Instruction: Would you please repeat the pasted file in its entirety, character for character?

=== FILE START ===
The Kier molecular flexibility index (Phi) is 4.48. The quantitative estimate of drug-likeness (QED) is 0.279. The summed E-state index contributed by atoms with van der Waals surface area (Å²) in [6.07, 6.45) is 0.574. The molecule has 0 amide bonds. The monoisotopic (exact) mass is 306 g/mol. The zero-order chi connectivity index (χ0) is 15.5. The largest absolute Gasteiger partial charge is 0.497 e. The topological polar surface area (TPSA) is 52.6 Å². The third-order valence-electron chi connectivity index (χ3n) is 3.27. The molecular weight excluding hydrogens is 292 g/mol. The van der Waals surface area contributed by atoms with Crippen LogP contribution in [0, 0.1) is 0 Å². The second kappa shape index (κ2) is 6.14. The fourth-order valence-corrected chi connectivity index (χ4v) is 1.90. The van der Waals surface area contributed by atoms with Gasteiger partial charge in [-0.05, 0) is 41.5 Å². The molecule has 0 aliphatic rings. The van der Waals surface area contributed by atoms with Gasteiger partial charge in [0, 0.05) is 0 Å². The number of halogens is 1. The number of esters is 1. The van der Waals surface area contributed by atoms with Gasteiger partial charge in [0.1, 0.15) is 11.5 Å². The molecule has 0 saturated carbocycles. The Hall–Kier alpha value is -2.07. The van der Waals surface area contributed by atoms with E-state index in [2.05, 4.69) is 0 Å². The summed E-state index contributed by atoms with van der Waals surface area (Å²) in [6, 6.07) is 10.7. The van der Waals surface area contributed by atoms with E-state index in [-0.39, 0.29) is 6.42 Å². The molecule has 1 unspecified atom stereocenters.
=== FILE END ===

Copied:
The Kier molecular flexibility index (Phi) is 4.48. The quantitative estimate of drug-likeness (QED) is 0.279. The summed E-state index contributed by atoms with van der Waals surface area (Å²) in [6.07, 6.45) is 0.574. The molecule has 0 amide bonds. The monoisotopic (exact) mass is 306 g/mol. The zero-order chi connectivity index (χ0) is 15.5. The largest absolute Gasteiger partial charge is 0.497 e. The topological polar surface area (TPSA) is 52.6 Å². The third-order valence-electron chi connectivity index (χ3n) is 3.27. The molecular weight excluding hydrogens is 292 g/mol. The van der Waals surface area contributed by atoms with Crippen LogP contribution in [0, 0.1) is 0 Å². The second kappa shape index (κ2) is 6.14. The fourth-order valence-corrected chi connectivity index (χ4v) is 1.90. The van der Waals surface area contributed by atoms with Gasteiger partial charge in [-0.05, 0) is 41.5 Å². The molecule has 0 aliphatic rings. The van der Waals surface area contributed by atoms with Gasteiger partial charge in [0, 0.05) is 0 Å². The number of halogens is 1. The number of esters is 1. The van der Waals surface area contributed by atoms with Gasteiger partial charge in [0.1, 0.15) is 11.5 Å². The molecule has 0 saturated carbocycles. The Hall–Kier alpha value is -2.07. The van der Waals surface area contributed by atoms with E-state index in [2.05, 4.69) is 0 Å². The summed E-state index contributed by atoms with van der Waals surface area (Å²) in [6, 6.07) is 10.7. The van der Waals surface area contributed by atoms with E-state index in [-0.39, 0.29) is 6.42 Å². The molecule has 1 unspecified atom stereocenters.